“It’s no use of talking unless people understand what you say.” – – Zora Neale Hurston
The power of a conversation
My friends and family know that in the last few years I have been engaged in listening to podcasts during my morning exercise routine. As you might expect, my focus area for selecting podcasts has been on animal rescue and animal advocacy as I have a thirst for knowledge and a passion for animals.
Listening to podcasts that others produce also served to inspire me to start my own podcast, Professionals in Animal Rescue, where I interview those helping animals each week to understand more about what fuels their passion for animals.
Written words are no match for genuine talks.
As I was listening to my favorite podcasts this morning (Community Cats Podcast and my newest favorite, The Animal Marketing podcast) I was reminded about the impact that the spoken word has in this age of social media and email. In today’s world, we can hide behind the written word and dole out criticism that we wouldn’t have the courage to say in person. Email becomes a shield where the written word is left to the interpretation of the reader, not the writer. Emotion and context are often lost as we drive home our meaning as we bang out our words on a keyboard. But when it comes to a conversation, like those that occur in a podcast, you cannot hide the sincerity (or lack thereof) in what you are saying. Podcast listeners are like the people that we speak with on a daily basis. They are able to hear the tone, inflection and passion of what we say more clearly than when we send the words through an email.
The power of our words can leave a lasting impression on those that are listening to us. Spoken with conviction, sincerity and honesty, our words have the ability to inspire people to new heights, or they can wield the strength of a thousand bricks, crushing our listener into submission.
“When someone tells you that you have done something that has hurt them, you don’t get to decide that you didn’t.” ―
When I listen to a podcast, I find myself in awe of the ability of these talented interviewers to truly listen. They listen to the conversation, they listen to the interviewee, and they listen to the audience who provides them feedback for what they want to hear more of. You can hear in the interviewer’s voice how tied into the conversation they are, and how much they genuinely are interested in the subject matter. It makes me wonder how often I do the same in my everyday conversations.
Why do you rescue? This is by far one of my favorite questions to ask when having a conversation with a new contact in the animal rescue world. It causes people to stop and consider their convictions; it forces them to revisit their inspirations; it refocuses their purpose and intent in a way not many questions can. If you ask yourself this question honestly and you listen to your response openly as only you can do, you might uncover the passion that fuels your soul. Why DO you do what you do?
Consider then whether your passion and purpose is being lost in the noise of social media as you try to maximize your time and expand your reach through your targeted email and Facebook campaigns. Revisit whether the mass reach of that email campaign can have the same effect as a phone call to your most passionate volunteer, donor or team member.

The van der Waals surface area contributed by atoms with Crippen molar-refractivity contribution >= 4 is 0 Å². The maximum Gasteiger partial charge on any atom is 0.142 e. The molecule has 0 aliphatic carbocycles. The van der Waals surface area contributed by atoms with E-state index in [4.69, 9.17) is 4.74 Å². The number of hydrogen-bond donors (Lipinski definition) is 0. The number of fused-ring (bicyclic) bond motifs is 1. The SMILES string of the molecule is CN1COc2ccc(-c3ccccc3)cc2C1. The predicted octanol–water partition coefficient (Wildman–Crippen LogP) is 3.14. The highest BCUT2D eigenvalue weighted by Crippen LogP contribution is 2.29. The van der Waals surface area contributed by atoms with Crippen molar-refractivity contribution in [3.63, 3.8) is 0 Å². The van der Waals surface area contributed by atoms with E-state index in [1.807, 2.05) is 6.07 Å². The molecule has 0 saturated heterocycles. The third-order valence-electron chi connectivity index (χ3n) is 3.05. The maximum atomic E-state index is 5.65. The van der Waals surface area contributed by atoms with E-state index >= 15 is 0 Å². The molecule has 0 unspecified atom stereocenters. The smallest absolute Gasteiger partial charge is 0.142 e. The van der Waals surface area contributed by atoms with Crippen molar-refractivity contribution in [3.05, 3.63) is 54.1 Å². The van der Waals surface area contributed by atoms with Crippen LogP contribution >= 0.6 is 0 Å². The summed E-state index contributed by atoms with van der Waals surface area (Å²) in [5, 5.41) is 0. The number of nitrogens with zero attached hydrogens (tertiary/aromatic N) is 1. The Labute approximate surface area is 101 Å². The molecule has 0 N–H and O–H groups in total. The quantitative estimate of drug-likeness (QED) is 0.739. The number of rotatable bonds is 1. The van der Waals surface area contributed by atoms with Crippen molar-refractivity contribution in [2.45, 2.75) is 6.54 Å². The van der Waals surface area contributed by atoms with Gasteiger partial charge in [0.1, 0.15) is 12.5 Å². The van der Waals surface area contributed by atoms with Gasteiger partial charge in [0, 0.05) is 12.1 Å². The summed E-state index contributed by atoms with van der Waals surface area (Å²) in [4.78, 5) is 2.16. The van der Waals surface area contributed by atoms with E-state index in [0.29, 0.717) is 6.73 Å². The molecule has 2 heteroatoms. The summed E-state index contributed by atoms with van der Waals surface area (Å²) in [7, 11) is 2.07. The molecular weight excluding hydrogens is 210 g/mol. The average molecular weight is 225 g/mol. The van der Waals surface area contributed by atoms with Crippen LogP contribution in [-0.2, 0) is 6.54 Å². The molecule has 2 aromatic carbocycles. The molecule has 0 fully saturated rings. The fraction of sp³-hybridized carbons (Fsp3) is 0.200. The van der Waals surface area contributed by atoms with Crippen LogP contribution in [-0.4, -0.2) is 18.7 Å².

Likely you have heard of Ted talks but if you have not, I would encourage you to carve out 20 minutes to give at least one of the most popular Ted talks of all time a chance to inspire you. These are ordinary people just like you and I, using the same words that you and I use daily, but strung together in short talks that will leave you speechless but inspired to do even more. Whenever I am feeling frustrated about my path, uncertain about the future of Doobert, or struggling for the motivation to persevere I listen to one of these talks and I realize how much more I am capable of. The power of a conversation cannot be underestimated and Ted talks will illuminate that like nothing else you have ever listened to. You might even be inspired to have a conversation with your team to refocus your energies, re-target your destination and revisit your methods.
If you are reading this, you are someone with a passion and drive to help animals. You may not see yourself as a leader or even an advocate, and you may only be able to volunteer a few hours each month of your time towards your convictions. But you have accepted the challenge to do more than the average person; you have chosen to use your time, resources and talents in a way that supports animals; you “opt-in” when the need arises and make a difference in the world you live in.
I am inspired by listening to advocates for animals. I appreciate Stacy from the Community Cats Podcast, and Anna from The Animal Marketing Podcast for what they do to bring attention to the cause. You inspire me to try harder, learn more and redouble my efforts for animals. You challenge my thinking and expose me to new ideas, passions and programs that I care about. You have the ability to reach inside my head, stir my thoughts and motivate my intentions. Thank you for what you do for me, for others and for the animals.
The best way to persuade people is with your ears – by listening to them. Dean Rusk